Never release fish, animals, or plants from one waterbody into another.
Report new sightings of aquatic invasive species to the appropriate authorities or use the USGS Sighting Report Form.
Help inform others about the threat of aquatic invasive species.
Encourage your elected officials to support measures that prevent aquatic invasive species.
For more information, visit
clean, drain, dry
"Clean, drain, dry” is the mantra of modern boating etiquette. It’s also what we should do with all our equipment whenever we travel from one lake, river or stream to another, even if it’s just our wading boots that have gotten wet. Why? Because invasive species are excellent hitchhikers.
Stop the spread with “Clean, Drain, Dry"
Clean your boats, trailers, boots and anything else that gets wet. Check seams and hard-to-reach places. The best location for this is a commercial car wash – high-pressure water will help blast off anything that might be clinging to gear, and the water should drain to a sanitary sewer or septic system. If you cannot get to a car wash, use a brush and clean water to scrub your boat and gear thoroughly. Do this scrubbing and cleaning before leaving the waterbody, or do it where the wash water draining off your gear will not contaminate another creek or lake. If you have been boating in a part of the country with zebra or quagga mussels, you must have your watercraft cleaned with hot water to make sure that all mussels are not only off, but dead.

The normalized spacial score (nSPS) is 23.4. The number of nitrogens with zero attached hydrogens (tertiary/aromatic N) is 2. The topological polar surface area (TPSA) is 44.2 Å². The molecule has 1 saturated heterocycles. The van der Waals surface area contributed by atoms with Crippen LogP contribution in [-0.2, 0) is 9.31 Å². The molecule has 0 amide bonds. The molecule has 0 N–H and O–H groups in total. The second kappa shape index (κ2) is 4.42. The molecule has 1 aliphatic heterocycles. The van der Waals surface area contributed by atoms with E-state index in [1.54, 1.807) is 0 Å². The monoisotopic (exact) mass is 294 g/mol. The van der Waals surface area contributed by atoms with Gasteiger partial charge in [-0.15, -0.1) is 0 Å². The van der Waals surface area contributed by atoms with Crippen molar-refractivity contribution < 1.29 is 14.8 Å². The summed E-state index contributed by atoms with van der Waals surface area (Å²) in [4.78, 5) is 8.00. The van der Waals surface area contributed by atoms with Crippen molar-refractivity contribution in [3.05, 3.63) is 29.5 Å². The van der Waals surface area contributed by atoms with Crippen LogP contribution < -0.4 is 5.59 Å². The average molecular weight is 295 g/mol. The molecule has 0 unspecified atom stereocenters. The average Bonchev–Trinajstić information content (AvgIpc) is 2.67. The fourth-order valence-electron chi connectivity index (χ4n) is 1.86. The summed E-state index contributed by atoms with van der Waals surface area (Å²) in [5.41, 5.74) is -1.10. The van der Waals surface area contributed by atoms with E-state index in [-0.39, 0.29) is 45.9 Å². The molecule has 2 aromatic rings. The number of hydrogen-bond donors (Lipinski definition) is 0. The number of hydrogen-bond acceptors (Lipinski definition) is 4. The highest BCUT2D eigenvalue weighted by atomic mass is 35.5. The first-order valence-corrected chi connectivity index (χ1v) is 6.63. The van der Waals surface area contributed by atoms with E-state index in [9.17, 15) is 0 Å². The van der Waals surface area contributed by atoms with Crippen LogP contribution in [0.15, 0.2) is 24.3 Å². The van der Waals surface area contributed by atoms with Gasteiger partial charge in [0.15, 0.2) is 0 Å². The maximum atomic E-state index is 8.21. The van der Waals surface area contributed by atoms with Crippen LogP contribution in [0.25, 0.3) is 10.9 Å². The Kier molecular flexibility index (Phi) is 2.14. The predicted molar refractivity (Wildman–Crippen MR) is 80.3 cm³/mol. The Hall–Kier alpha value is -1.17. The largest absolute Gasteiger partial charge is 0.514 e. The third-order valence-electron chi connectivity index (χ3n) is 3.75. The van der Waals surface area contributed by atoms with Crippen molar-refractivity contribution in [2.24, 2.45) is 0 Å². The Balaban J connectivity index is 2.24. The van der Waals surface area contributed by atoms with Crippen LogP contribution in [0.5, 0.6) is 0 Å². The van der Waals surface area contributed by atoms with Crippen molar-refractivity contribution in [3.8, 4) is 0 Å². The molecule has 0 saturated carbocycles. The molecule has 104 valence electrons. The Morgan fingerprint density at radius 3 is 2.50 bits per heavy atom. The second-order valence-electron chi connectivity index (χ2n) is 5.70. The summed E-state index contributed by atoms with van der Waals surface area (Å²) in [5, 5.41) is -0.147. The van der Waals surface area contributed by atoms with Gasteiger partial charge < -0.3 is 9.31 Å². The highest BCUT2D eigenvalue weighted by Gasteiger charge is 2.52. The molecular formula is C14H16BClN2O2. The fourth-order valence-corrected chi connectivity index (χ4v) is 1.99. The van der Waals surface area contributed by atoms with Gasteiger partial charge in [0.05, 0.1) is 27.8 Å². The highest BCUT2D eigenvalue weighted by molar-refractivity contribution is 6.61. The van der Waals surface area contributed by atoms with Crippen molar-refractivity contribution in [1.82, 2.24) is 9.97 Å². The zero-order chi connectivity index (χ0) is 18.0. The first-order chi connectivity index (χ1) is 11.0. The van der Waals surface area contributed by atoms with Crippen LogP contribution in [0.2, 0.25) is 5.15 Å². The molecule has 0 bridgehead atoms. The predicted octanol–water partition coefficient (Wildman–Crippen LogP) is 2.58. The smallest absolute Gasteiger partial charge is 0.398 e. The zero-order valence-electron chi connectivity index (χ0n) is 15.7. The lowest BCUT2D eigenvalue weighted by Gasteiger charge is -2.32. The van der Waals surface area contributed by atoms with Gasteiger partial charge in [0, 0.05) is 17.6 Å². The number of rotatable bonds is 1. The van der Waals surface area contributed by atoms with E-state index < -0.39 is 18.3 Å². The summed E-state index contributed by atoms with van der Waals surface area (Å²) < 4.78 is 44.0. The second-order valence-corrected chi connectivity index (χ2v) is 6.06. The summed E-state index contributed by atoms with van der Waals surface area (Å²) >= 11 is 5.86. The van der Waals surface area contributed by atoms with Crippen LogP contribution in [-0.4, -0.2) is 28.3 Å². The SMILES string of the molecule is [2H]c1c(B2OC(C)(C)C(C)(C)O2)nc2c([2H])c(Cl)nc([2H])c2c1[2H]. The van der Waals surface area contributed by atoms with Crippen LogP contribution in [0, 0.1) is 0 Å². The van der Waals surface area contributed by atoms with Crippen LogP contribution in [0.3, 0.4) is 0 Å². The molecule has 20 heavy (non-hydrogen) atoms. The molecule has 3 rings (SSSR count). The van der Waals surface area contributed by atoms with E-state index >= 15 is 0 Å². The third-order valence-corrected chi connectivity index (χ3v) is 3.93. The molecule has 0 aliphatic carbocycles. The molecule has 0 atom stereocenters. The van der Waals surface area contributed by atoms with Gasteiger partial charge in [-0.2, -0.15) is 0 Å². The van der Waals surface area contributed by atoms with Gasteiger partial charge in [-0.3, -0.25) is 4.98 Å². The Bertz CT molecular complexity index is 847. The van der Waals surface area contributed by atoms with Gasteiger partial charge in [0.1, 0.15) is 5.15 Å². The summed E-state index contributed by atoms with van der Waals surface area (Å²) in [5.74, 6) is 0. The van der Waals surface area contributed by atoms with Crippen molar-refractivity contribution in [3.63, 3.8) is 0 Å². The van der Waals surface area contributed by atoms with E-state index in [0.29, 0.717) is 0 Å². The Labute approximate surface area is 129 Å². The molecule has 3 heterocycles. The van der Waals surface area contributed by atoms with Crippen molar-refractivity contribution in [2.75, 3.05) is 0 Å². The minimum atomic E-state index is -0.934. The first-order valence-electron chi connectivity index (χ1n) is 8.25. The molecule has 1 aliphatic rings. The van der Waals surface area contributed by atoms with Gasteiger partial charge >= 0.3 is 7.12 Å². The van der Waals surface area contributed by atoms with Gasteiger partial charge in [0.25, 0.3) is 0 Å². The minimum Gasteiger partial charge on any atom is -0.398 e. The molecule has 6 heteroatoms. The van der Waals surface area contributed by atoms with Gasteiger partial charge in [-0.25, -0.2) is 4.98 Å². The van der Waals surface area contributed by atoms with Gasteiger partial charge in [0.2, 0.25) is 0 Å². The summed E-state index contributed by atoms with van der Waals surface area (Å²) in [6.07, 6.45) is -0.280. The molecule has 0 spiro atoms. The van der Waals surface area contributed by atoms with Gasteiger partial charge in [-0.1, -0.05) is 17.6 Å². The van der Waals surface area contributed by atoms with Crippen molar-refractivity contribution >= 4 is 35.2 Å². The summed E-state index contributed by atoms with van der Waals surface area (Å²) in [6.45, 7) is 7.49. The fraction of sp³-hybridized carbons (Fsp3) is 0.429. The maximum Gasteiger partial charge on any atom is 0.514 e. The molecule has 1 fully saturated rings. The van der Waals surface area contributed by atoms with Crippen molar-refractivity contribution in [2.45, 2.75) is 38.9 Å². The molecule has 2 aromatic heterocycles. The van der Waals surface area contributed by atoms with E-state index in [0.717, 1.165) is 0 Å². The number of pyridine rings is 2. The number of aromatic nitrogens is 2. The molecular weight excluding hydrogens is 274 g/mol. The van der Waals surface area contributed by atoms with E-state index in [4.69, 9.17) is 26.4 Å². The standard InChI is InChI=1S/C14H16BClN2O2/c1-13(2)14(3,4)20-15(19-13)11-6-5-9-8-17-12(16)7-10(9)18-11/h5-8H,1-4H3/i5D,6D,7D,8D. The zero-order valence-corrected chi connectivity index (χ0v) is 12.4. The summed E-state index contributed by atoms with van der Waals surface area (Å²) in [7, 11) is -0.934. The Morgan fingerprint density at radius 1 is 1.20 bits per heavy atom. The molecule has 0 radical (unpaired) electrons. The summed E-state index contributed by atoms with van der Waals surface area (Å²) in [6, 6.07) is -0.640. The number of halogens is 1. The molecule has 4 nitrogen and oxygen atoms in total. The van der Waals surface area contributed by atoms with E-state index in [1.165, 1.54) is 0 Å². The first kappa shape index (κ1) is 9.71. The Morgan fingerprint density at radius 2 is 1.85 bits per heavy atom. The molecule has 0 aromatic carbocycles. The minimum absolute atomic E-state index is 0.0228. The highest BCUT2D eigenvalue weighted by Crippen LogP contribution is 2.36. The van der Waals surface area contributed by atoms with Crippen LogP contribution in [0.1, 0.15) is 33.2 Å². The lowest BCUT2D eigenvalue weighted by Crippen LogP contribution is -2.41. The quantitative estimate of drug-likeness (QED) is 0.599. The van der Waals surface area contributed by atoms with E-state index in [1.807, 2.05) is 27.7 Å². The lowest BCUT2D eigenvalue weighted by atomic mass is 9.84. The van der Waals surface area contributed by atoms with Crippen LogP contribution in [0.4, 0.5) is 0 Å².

Once you have cleaned everything, make sure to drain all water from any nook or cranny that may store it. Leave drain plugs out of boats so the bilges can dry. Lastly, dry all gear thoroughly. Do your part to stop invasive species from hitchhiking their way into lakes and other waterbodies. Not only is it the right thing to do, it’s the law!
don't let it loose!